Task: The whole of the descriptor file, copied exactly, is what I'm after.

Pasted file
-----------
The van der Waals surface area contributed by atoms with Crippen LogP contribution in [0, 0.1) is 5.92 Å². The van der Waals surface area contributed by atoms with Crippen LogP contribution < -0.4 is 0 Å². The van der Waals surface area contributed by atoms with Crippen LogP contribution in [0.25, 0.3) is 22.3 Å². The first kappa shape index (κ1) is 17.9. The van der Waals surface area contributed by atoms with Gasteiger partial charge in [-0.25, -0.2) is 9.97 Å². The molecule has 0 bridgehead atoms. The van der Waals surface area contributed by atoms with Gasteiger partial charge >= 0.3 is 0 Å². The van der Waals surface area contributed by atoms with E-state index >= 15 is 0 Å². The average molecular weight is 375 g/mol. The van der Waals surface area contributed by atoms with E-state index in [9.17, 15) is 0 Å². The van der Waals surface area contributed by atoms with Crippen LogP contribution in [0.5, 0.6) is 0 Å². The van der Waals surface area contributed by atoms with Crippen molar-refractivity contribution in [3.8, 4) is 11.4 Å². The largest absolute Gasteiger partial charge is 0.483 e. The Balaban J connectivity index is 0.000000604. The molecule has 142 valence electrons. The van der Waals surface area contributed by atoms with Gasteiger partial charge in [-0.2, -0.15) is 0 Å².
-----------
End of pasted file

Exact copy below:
The van der Waals surface area contributed by atoms with Crippen LogP contribution in [0, 0.1) is 5.92 Å². The van der Waals surface area contributed by atoms with Crippen LogP contribution < -0.4 is 0 Å². The van der Waals surface area contributed by atoms with Crippen LogP contribution in [0.25, 0.3) is 22.3 Å². The first kappa shape index (κ1) is 17.9. The van der Waals surface area contributed by atoms with Gasteiger partial charge in [-0.25, -0.2) is 9.97 Å². The molecule has 0 bridgehead atoms. The van der Waals surface area contributed by atoms with Gasteiger partial charge >= 0.3 is 0 Å². The van der Waals surface area contributed by atoms with E-state index >= 15 is 0 Å². The average molecular weight is 375 g/mol. The van der Waals surface area contributed by atoms with E-state index in [9.17, 15) is 0 Å². The van der Waals surface area contributed by atoms with Crippen LogP contribution in [0.5, 0.6) is 0 Å². The van der Waals surface area contributed by atoms with Crippen molar-refractivity contribution in [3.8, 4) is 11.4 Å². The largest absolute Gasteiger partial charge is 0.483 e. The Balaban J connectivity index is 0.000000604. The molecule has 142 valence electrons. The van der Waals surface area contributed by atoms with Gasteiger partial charge in [-0.2, -0.15) is 0 Å².